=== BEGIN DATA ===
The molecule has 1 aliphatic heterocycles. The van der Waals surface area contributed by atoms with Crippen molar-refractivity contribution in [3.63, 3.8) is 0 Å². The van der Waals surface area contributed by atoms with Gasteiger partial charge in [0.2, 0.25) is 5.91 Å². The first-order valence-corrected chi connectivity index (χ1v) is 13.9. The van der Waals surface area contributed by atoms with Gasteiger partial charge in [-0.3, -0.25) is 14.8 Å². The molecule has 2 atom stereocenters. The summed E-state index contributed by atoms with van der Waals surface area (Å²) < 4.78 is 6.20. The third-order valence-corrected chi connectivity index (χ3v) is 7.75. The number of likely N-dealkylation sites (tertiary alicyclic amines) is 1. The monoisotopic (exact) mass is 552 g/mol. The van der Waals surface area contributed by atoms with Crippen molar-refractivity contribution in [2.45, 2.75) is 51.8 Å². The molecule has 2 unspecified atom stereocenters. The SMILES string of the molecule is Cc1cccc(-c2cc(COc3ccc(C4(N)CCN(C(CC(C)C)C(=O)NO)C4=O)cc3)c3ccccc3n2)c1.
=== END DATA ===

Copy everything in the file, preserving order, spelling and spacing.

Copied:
The molecule has 1 aliphatic heterocycles. The van der Waals surface area contributed by atoms with Crippen molar-refractivity contribution in [3.63, 3.8) is 0 Å². The van der Waals surface area contributed by atoms with Gasteiger partial charge in [0.2, 0.25) is 5.91 Å². The first-order valence-corrected chi connectivity index (χ1v) is 13.9. The van der Waals surface area contributed by atoms with Gasteiger partial charge in [-0.3, -0.25) is 14.8 Å². The molecule has 2 atom stereocenters. The summed E-state index contributed by atoms with van der Waals surface area (Å²) < 4.78 is 6.20. The third-order valence-corrected chi connectivity index (χ3v) is 7.75. The number of likely N-dealkylation sites (tertiary alicyclic amines) is 1. The monoisotopic (exact) mass is 552 g/mol. The van der Waals surface area contributed by atoms with Crippen molar-refractivity contribution in [2.45, 2.75) is 51.8 Å². The molecule has 2 unspecified atom stereocenters. The SMILES string of the molecule is Cc1cccc(-c2cc(COc3ccc(C4(N)CCN(C(CC(C)C)C(=O)NO)C4=O)cc3)c3ccccc3n2)c1.